“At a performance at Burning Man, I was about to perform and I had my wicks soaked with fuel, and then this woman came up to me and said she wanted to spin,” Kaplan said. “I thought it’d be OK since she looked like she knew what she was doing. But when she lit them up, she was getting into everyone’s space and even threw one of my poi into the audience. The fire safety crew was pretty pissed off about it.”

For the most part, the fire community in Santa Cruz appears very welcoming and friendly, but there are some cases where elitism negatively affects new students.

“When people light up at a party or a park, I can usually join in, but there are some uppity people that I think of as the ‘fire mafia,’” said Melissa Goray, a Santa Cruz fire hoop dancer of four months. “They are rather condescending when it comes to getting help.”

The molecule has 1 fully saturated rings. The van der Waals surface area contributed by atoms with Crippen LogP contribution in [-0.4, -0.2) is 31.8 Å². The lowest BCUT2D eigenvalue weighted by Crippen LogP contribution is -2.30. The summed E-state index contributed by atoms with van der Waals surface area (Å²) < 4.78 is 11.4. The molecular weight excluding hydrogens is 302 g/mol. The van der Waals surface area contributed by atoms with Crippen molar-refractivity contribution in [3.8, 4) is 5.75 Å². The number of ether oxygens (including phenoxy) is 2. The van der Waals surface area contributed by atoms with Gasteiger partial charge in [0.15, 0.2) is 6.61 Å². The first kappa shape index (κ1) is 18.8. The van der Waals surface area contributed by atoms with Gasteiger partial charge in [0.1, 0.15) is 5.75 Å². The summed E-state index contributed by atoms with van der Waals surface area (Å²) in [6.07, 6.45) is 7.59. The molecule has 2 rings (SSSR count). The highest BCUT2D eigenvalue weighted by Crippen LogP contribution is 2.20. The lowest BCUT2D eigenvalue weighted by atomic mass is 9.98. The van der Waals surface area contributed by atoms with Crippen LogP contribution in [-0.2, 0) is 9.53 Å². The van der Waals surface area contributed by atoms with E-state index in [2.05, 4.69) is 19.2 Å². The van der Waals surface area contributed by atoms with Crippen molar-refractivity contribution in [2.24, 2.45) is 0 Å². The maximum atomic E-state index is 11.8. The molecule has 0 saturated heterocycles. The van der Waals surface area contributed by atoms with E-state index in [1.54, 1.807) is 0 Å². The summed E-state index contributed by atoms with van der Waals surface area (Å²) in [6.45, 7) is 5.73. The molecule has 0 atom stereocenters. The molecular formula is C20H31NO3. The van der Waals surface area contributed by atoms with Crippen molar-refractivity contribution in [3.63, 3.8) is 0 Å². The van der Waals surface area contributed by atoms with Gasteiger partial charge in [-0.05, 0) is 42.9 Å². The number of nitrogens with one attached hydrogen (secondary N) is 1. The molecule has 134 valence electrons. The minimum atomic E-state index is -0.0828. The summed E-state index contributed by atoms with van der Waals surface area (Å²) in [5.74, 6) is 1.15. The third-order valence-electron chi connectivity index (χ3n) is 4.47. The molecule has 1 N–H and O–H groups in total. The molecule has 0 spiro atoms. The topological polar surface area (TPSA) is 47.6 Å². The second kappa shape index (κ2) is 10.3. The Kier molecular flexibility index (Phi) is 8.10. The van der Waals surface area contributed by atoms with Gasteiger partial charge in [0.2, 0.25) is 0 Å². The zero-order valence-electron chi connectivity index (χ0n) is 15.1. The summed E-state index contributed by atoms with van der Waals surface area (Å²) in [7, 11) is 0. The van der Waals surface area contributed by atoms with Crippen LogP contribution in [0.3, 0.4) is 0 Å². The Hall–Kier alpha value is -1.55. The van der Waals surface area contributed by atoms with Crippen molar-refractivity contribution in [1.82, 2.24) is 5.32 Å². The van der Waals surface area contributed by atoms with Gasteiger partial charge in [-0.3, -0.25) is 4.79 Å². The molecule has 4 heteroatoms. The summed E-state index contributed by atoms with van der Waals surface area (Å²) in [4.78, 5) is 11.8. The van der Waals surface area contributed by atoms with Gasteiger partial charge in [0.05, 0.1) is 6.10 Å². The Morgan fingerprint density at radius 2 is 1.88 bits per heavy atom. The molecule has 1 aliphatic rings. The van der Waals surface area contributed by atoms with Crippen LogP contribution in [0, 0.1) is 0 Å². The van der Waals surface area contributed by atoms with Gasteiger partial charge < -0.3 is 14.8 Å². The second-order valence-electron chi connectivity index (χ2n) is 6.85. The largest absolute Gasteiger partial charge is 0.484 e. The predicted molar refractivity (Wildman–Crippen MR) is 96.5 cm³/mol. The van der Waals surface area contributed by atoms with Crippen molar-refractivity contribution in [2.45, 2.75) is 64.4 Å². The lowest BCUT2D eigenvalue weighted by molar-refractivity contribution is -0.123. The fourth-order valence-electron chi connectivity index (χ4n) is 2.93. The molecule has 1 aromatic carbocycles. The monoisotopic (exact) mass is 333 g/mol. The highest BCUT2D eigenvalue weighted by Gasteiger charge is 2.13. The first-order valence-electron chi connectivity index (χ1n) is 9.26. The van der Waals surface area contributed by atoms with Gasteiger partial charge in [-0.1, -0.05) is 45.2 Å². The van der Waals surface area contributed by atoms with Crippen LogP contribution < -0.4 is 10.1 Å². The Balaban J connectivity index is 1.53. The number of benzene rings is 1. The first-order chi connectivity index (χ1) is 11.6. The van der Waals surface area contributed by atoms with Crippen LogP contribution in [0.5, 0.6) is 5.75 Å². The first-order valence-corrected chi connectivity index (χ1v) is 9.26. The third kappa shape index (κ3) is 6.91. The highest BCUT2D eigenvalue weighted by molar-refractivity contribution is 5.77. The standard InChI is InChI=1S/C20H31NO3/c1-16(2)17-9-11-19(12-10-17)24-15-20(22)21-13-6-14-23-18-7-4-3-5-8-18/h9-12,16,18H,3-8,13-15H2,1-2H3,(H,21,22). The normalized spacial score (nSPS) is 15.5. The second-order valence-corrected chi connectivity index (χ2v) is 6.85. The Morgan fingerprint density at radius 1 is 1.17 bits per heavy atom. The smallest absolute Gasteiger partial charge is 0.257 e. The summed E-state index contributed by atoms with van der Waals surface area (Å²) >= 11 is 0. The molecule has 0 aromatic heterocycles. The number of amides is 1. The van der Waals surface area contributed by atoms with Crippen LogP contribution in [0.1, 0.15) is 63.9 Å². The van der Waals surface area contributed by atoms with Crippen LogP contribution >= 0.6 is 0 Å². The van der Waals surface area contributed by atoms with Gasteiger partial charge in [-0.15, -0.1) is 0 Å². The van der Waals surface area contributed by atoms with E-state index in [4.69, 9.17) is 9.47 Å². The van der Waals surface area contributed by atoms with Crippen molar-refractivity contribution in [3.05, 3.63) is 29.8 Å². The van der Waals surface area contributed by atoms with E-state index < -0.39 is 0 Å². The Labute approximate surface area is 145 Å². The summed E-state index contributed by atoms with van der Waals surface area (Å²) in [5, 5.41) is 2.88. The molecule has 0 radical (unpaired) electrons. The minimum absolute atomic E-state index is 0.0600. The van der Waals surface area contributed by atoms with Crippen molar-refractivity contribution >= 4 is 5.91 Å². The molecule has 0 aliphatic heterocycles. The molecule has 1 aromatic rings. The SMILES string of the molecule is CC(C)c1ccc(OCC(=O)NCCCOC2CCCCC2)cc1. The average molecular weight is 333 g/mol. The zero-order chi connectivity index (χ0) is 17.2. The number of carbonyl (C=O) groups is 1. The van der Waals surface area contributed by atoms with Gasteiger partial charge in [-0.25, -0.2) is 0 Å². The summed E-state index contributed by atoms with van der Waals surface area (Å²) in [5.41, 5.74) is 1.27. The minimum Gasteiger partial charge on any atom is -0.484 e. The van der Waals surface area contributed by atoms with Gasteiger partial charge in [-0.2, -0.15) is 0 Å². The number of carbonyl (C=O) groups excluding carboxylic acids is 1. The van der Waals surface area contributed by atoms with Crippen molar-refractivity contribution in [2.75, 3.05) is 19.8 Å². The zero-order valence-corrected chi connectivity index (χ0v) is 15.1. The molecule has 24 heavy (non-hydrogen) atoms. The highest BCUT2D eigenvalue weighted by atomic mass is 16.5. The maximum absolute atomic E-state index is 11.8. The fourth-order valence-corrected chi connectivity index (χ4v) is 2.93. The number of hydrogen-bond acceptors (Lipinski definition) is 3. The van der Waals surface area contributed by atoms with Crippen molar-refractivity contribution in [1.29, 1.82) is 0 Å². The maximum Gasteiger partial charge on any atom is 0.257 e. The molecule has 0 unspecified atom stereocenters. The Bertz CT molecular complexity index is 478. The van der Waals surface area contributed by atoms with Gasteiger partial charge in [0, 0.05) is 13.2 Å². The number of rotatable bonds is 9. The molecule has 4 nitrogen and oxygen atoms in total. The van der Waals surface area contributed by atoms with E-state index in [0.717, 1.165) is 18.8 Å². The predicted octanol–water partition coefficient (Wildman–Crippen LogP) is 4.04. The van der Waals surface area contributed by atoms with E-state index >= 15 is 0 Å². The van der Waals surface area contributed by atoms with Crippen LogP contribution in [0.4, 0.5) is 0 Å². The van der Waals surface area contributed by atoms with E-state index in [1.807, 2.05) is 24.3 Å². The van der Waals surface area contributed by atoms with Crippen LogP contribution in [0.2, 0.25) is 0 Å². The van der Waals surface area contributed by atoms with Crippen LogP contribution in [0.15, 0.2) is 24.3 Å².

Considering the difficulty of achieving a skill level in the fire arts and the meager salary professional performers make from a scarce number of paid gigs, it’s no surprise that some people would rather keep their trade secrets to themselves. Fortunately, this does not appear to be the general mentality of fire performers and most are more than happy to share their discoveries with whomever wants to learn.

As for future events, Fire University will continue to host weekly spin jams and is planning a fire props workshop for anyone who wishes to get help making fire toys.

“I like to make my own tools, and believe that if you’re going to spin fire, you should know how to make and fix your own tools,” Kalisher said. “A bunch of us who know how to make different props are going to get together, order Kevlar and materials in bulk and charge the material cost. We just want to get more people involved in the fire arts.”